Leadership Mastery is the cornerstone of the model as this requires the reader to consider their character, personality and capability. Mandy Holloway explains that these three components are critical and that we all need to understand what these look like for us. Doing so requires developing self-knowledge and learning what is important to us, and assists us in taking action and producing outcomes that are in line with our sense of purpose. To develop this self-awareness we must also be courageous in seeking feedback from those around us to create our own personal learning agenda.
Conversation is at the heart of leadership
"Culture is built or destroyed each time people have a conversation, make a decision, choose a behavior and ignite ideas within others. At its very essence it is the way we treat each other when working with each other to achieve business outcomes."
We express our leadership mastery in five ways: our thinking, our actions, what we say, when we act, and our beliefs. These are all present when we have conversations with other people and have an influence on the type of relationships we create and build. To use these positively, it is important that we:
- Bring consciousness to our thinking and avoid our automatic responses to situations.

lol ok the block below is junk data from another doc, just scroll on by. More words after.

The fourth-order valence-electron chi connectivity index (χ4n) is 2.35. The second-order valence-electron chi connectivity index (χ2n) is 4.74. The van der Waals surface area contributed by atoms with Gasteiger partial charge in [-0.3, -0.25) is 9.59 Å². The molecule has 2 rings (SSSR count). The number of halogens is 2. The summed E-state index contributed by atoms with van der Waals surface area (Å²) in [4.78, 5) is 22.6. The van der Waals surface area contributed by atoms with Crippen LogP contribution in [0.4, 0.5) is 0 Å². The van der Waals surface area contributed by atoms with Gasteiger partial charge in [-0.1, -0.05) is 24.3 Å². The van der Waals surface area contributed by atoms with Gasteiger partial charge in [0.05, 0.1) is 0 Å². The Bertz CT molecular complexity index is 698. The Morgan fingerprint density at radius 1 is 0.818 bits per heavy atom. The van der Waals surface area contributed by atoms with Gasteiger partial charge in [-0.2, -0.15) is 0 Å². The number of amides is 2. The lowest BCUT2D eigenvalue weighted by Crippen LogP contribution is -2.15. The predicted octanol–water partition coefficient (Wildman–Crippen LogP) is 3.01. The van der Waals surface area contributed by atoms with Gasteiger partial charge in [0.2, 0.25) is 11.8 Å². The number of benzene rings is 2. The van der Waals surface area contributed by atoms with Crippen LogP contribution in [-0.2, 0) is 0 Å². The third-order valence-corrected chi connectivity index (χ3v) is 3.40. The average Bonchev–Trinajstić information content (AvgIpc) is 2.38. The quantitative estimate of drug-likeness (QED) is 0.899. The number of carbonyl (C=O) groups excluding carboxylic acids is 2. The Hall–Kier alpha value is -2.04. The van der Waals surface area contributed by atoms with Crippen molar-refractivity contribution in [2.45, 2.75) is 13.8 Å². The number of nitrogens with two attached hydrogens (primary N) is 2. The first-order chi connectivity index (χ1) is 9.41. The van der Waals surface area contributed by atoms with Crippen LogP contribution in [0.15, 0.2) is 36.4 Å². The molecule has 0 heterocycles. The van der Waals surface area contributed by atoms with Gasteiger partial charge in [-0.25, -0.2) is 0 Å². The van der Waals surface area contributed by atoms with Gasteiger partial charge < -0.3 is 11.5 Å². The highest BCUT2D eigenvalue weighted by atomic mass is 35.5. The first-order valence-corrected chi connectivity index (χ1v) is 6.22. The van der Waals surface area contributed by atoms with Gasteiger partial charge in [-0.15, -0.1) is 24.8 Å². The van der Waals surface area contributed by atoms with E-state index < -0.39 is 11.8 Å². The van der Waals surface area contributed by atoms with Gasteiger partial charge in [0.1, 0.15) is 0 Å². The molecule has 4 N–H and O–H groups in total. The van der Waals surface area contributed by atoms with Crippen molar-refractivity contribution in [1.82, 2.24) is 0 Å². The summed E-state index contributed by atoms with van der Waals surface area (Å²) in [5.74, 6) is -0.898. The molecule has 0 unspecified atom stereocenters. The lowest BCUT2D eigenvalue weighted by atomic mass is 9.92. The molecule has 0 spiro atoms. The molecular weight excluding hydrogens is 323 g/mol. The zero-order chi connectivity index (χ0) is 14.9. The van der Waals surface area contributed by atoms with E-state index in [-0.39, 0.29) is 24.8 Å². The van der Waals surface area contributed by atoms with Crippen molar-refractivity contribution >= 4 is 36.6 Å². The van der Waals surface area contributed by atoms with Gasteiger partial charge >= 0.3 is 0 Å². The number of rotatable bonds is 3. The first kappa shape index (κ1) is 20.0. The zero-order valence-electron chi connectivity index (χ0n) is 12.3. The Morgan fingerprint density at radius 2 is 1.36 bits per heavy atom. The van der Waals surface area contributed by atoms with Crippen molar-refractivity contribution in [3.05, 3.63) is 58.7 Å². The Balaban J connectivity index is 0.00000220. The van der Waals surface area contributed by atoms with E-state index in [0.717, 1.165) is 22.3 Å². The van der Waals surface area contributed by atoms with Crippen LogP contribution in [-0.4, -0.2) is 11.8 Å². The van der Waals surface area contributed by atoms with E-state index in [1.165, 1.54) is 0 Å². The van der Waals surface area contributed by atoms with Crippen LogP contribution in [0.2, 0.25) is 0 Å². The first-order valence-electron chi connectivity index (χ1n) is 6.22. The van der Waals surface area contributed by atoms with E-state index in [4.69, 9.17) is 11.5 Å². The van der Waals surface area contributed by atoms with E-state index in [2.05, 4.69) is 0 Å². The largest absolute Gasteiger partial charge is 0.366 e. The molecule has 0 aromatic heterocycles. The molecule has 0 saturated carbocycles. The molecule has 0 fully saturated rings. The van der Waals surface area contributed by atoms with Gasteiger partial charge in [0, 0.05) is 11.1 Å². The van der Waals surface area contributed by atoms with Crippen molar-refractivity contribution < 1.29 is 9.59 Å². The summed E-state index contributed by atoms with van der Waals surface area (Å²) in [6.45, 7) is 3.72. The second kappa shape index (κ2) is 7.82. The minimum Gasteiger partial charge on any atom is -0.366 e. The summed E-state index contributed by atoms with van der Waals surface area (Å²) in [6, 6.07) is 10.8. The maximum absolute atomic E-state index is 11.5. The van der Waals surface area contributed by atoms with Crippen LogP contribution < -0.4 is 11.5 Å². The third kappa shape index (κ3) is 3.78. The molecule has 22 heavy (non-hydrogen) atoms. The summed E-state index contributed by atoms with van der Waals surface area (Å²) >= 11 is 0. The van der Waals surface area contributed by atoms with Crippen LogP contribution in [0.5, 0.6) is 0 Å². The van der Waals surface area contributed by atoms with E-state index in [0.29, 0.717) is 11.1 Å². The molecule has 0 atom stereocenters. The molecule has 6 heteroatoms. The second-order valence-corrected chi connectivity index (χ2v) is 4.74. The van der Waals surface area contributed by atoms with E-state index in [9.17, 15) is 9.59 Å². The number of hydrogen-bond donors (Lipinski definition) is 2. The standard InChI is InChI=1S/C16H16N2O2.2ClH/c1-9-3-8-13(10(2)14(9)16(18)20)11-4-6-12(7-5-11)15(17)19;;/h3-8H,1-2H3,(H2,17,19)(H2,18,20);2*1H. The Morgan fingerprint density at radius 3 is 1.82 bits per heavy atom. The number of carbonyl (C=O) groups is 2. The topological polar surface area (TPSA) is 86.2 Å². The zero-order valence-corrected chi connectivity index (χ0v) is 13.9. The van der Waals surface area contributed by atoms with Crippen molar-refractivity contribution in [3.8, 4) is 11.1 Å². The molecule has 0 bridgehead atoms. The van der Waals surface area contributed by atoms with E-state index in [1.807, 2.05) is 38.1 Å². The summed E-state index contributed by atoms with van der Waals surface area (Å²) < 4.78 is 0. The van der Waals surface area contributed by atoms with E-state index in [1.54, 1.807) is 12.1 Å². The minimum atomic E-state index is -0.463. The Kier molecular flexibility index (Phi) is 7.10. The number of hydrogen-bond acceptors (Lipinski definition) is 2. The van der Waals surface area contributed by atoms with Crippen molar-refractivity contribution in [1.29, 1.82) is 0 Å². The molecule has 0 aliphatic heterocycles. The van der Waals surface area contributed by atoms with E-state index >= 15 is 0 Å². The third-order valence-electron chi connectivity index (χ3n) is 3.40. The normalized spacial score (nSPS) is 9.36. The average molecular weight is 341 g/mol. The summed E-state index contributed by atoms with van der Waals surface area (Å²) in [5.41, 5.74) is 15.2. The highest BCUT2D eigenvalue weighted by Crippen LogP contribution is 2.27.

- Bring our real selves to the workplace.
- Reflect on whether what you say to others sits with the type of leader you want to be and the organization needs you to be.
- Reflect on how long it takes you to act, as this can indicate how important something really is to you.
- Know your values and ensure you live them every day.
Having awareness of the above is an important first step. To develop and build Relationship Mastery, consider how you can also implement the following four strategies:
- Think the best not the worst; suspend judgement.
- Listen with the intention to understand the other person.
- Have the courage to share your own thoughts and views.
- Take responsibility for your actions and the perceptions they create.
There is always room for improvement
"The infinity symbol is used in the Courageous Leaders Model to represent this unlimited growth potential and development possibilities available to existing and emerging leaders..."